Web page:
Date: 05/03/99 at 08:37:49 From: Jo Subject: Locus What do you have to do to get the perpendicular bisector of all the loci of a triangle? What does it mean when it asks you about equiddistance from certain points? Thanks.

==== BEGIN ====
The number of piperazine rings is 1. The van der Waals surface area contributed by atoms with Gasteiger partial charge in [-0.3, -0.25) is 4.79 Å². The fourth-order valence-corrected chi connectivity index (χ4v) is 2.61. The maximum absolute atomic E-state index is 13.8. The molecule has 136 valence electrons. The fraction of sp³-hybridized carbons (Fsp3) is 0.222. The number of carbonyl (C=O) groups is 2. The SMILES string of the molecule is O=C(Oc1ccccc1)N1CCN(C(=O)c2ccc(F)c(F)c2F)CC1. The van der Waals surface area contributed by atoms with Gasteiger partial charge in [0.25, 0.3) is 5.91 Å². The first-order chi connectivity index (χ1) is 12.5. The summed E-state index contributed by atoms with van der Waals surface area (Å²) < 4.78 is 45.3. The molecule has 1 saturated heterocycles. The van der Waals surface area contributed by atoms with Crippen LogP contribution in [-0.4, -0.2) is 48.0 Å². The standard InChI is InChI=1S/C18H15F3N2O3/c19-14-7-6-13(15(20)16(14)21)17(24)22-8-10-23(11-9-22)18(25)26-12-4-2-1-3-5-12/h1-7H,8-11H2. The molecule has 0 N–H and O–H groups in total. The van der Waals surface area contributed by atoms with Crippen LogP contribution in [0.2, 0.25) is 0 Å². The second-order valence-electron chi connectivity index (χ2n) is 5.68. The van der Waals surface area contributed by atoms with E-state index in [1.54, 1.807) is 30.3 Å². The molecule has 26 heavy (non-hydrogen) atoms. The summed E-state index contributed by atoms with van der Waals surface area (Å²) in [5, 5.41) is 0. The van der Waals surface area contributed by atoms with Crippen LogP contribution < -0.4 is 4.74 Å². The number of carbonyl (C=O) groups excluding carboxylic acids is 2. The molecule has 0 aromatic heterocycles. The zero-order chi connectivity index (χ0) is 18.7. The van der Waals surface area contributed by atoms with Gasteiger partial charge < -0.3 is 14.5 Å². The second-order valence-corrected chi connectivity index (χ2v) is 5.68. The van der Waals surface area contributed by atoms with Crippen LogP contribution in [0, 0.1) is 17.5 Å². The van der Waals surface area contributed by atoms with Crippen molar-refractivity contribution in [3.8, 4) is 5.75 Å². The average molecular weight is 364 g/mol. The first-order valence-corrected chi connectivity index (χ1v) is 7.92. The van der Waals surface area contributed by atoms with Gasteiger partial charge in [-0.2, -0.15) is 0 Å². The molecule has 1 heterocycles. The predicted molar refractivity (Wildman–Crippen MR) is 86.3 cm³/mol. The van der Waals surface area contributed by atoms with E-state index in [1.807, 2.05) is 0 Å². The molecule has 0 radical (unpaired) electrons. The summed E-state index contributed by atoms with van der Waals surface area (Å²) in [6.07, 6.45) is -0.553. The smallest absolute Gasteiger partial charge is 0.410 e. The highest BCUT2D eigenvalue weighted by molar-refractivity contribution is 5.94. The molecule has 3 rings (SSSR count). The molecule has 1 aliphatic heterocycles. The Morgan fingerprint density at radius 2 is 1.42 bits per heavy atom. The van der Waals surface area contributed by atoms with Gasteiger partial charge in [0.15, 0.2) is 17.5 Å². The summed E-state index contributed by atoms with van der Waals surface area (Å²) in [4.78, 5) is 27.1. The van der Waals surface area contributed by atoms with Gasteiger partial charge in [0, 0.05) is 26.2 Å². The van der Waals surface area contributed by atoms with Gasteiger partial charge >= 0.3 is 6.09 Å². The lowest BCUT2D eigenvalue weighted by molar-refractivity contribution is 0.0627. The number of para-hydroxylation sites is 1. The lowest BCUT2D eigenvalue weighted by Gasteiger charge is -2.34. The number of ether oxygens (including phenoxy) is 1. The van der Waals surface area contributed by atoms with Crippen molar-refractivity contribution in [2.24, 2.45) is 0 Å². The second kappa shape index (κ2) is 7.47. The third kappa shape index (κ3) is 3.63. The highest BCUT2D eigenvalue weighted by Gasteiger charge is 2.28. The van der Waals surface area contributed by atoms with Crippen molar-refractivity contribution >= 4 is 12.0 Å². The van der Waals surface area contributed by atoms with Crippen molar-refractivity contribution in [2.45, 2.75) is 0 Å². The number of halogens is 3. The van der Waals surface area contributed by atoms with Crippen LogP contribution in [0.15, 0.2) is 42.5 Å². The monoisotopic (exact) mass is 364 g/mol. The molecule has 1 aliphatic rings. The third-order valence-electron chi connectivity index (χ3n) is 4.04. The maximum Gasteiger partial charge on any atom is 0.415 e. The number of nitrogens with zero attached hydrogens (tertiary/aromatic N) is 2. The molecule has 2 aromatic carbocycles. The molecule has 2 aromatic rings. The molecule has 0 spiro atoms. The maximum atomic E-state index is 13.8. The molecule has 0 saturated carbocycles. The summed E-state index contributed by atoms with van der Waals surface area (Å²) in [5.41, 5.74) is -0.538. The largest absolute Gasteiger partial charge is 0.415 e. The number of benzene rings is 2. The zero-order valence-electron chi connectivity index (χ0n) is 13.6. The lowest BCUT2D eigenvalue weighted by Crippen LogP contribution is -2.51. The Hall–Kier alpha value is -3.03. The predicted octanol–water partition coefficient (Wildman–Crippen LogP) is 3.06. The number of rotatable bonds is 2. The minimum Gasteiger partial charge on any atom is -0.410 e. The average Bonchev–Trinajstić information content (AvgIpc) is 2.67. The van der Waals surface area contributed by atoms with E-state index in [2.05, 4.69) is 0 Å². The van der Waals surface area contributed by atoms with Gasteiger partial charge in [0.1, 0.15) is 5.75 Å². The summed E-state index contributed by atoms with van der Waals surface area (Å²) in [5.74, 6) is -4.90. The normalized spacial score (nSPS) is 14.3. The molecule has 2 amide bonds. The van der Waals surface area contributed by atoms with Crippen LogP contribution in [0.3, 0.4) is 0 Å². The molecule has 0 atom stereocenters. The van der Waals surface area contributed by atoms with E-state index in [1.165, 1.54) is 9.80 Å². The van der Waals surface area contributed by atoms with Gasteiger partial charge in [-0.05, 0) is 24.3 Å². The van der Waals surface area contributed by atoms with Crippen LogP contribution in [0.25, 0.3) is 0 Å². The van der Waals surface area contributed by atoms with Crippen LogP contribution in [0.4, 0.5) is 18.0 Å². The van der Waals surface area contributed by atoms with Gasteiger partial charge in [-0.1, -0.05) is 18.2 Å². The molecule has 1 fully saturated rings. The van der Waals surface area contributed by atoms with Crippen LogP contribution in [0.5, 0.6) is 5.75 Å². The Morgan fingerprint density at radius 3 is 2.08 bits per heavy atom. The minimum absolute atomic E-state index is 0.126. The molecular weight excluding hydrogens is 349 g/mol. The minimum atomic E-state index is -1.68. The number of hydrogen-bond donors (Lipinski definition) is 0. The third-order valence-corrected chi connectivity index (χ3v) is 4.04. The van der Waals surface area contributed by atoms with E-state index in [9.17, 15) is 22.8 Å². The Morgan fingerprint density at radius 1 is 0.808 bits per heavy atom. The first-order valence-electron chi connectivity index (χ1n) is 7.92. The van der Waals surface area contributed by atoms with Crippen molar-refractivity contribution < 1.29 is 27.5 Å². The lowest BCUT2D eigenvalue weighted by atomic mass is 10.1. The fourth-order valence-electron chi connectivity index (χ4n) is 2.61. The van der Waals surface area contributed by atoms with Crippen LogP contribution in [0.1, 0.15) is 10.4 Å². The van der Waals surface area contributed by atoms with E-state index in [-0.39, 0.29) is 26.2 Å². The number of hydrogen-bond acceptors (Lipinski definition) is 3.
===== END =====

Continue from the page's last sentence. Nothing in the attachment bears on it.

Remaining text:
Date: 05/03/99 at 13:02:03 From: Doctor Peterson Subject: Re: Locus Hi, Jo. Thanks for writing. Your first question doesn't make a lot of sense, because there is no "locus of a triangle." But I think I can see what you're asking about. A "locus" is the set of all points that satisfy some rule or description, and a perpendicular bisector is one of the simplest examples of a locus. If I asked you "what is the locus of all points equidistant from two given points?", the answer would be "the perpendicular bisector of the segment determined by the two points." Here's what the question means: What is the locus of all points ... (What geometrical object consists of all points X ...) that are equidistant from A and B? (... for which the distances AX and BX are equal?) That is, "equidistant from two points" means "the same distance from both points." Here's what the answer means: The perpendicular bisector ... (the line through the midpoint of the segment, perpendicular to the segment) of the segment determined by A and B. (you make the segment by connecting A and B with a straight line) You can prove (and probably your text did this) that any point on the perpendicular bisector of a segment AB is the same distance from both endpoints; you can see this by drawing in the segments and seeing that you have an isosceles triangle, so that AX = BX: | + X /|\ / | \ / | \ / | \ / | \ / | \ / | \ / | \ / | \ / | \ / | \ / | \ / |_ \ / | | \ +--------------+--------------+ A | B | | | | | | | This tells us that any point on the perpendicular bisector is equidistant from A and B, so it is part of the locus we are looking for. Conversely, you can show that if any point is equidistant from A and B, it must be on the perpendicular bisector, so there are no other points in the locus: the perpendicular bisector IS the entire locus we're looking for. That's what a locus is: the set of ALL points that fit some description (in this case, being equidistant from A and B). In our case, the perpendicular bisector is "the locus, the whole locus, and nothing but the locus" of equidistant points. There are many other examples of a locus. For example, the locus of points 1 inch from point A is the circle of radius 1 centered at A. Every point of the circle is 1 inch from A, and every point one inch from A is part of the circle. I hope that helps a little to clarify the idea of a locus, and the meaning of equidistant. If you have problems you still have trouble with, maybe you can write back with a specific problem so I can see the wording of it. - Doctor Peterson, The Math Forum http://mathforum.org/dr.math/
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